a cult favorite, actress Edwige Fenech
has numerous movie moments that are ingrained into the minds of many
Italian men who came of age in the 1970’s. Yet there is one particular moment, running topless in slow-motion
through a field of flowers, that is probably more memorable then the rest. Many words come to mind when trying to
describe this scene: Crude. Low-brow. Gratuitous. All of these are
excellent adjectives to use when trying to sum up 1973’s Ubalda, All Naked and Warm. Besides giving audiences an (extremely) intimate look at Ms.
Fenech, this was the film that famously
(or infamously) proved that the Italian “sexy comedies” could be commercially
viable. Although not a for
everyone, Ubalda is perfect for fans who wish to delve more deeply into the
overlooked cult titles of Italy’s yesteryear.
(Pippo Franco) is a hapless knight who has just returned home after a long and
brutal war. As can be expected, he wants
nothing more than to eat fresh food, have a nice bath, and find comfort in the
arms of his beautiful wife Fiamma (Karin Schubert). Before he had left, Olimpio had his wife
fitted with a chastity built in order to ensure that she remained faithful. Yet when he returns home, he finds that Fiamma
is less then eager to return his affections (even with the chastity belt, she
has numerous other suitors lined
up). After she steals the key to the
belt (a fact which delights her suitors), she informs Olimpio that she has
taken a vow of “chastity”, and suggests that her husband focus his energies
toward making peace with their neighbor instead of making love. Discouraged, Olimpio accepts his wife’s words
and heads over to the home of Master Oderisi (Umberto D’Orsi) in order to make
amends. Yet as soon as he sees Oderisi’s
new wife, he quickly has other ideas.
it turns out, Lady Ubalda (Edwige Fenech), is as equally unhappy in her
marriage as Fiamma is in hers. Initially, she is only too happy to add Olimpio to her list of secret
lovers, but quickly loses interest after his plan to bed her fails. Frustrated at home, both Olimpio and Oderisi
eventually agree to swap wives. Yet
their plan sets in motion a chain of events that will forever change their lives
in a very unexpected way. By the time
the film is over, neither man has to worry about the other ever trying to bed
their wife again.
with a budget of roughly $50,000, the
film grossed more than $400,000 at the box office, making it a huge success. (Although people under the age of 18 were not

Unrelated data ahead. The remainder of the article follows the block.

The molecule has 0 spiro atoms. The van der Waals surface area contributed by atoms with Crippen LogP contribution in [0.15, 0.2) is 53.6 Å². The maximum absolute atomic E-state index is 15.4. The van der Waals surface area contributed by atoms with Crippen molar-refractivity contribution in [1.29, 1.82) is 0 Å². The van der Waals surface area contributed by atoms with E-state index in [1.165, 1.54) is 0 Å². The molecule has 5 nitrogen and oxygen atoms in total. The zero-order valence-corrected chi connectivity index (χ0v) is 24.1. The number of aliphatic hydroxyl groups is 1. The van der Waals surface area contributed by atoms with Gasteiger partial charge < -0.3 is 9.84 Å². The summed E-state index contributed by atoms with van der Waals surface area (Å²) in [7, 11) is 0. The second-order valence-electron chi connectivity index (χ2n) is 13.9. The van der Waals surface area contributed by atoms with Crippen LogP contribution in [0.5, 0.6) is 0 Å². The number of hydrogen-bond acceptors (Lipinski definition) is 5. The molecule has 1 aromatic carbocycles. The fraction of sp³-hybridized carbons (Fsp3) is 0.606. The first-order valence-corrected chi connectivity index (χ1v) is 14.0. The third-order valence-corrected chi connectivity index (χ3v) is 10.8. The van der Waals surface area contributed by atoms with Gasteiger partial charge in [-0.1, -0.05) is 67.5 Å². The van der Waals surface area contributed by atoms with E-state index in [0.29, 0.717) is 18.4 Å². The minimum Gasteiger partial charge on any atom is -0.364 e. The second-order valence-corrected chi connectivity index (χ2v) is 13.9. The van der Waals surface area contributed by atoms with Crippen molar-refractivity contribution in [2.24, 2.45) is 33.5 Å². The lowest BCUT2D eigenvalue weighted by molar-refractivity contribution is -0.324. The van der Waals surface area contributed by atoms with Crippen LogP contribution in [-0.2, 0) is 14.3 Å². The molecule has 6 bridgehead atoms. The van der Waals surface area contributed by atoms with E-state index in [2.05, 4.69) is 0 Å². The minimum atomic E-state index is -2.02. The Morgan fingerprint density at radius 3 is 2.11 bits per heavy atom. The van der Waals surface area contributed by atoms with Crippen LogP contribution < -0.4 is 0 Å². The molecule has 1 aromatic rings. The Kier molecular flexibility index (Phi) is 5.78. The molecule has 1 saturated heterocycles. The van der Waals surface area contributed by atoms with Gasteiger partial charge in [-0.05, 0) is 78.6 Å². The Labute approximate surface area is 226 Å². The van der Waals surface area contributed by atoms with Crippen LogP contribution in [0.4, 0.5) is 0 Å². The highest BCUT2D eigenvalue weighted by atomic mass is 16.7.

admitted into the theaters, it is interesting to think of all the creative ways
that teenagers concocted in their attempts to sneak in). After Ubalda’s
stunning success, the Italian sex comedies (known in Italy as “commedia sexy
all’italiana”) became a huge sensation. Aside from the medieval setting, these films tended to center around
numerous other cliched subjects, such as: nurses, policewomen, and lady medics. Unsurprisingly, many of these films would
follow Ubalda’sexample and give top billing to Edwige Fenech.
Fenech was, beyond a doubt, the
break-out star of the movie. Already
known for her roles in the giallos, Ubalda
made Fenech an instant sex siren. It
is little wonder; gifted with natural beauty, she could light up any screen,
regardless of her role. (The fact that
the film featured her disrobing probably made the screen shine even brighter
for many in attendance). On top of her
more obvious attributes, Edwige Fenech also possessed a natural flair for
comedy. Throughout Ubalda, her
wry humor proves to be the perfect compliment to Franco's over the top antics.
Although her glamor and comedy would never grant her universal recognition,
Fenech would still make a decent career for herself.
The decline and decay of American urban centers in the 1960s- along with the inevitable soaring crime rates- inspired Hollywood studios to reflect the general mood of society. It was clearly a tumultuous period, perhaps the most divisive era in American history since the Civil War a hundred years before. Race riots, Vietnam War protests, assassinations of high profile figures and soaring poverty rates combined to provide a perfect storm of social unrest. Always a barometer of where society was at at any particular point in time, the major studio releases begat a tidal wave of urban crime movies. Many of these centered on a single "lone wolf" protagonist...the "dirty cop", if you will, who generally had disdain for following constitutional rights in his quest to fight crime, often within the very police department he worked for. From the late 1960s through the 1970s, we saw such memorable cops as "Popeye" Doyle, "Dirty Harry" Callahan, Frank Bullitt and Virgil Tibbs taking on crime kingpins as well as top brass. The actions of these cops would be found to abhorrent today but at the time, the "shoot first, ask questions later" approach clearly had the backing of an American population that was losing faith in their criminal justice system. Sidney Lumet's 1973 film "Serpico" was perhaps the most compelling look at this problem, as it depicted a real life New York City police officer who dared to take on corruption in the highest levels of his own department and discovered that payoffs and back room deals between cops and crooks were systemic. By the mid-1970s, even John Wayne, the most stalwart symbol of political conservatism, had gone rogue by playing "stick-it-to-the-brass" detectives in "McQ" and "Brannigan". The explosion of urban crime dramas provided a great many opportunities for black actors. Sidney Poitier paved the way with his landmark performance in the 1967 film "In the Heat of the Night" and then revived the leading man from that film, Virgil Tibbs, in several sequels. The 1971 release of director Gordon Parks' "Shaft", portraying a slick, cynical black private eye, was a surprise success with mainstream audiences and led to the overnight tidal wave of so-called blaxploitation films, which were, with few exceptions, crudely made productions that merited "guilty pleasure" status with viewers. One of the many benefits of this trend was the emergence of so many fine African American actors who had been performing under the radar in terms of name recognition.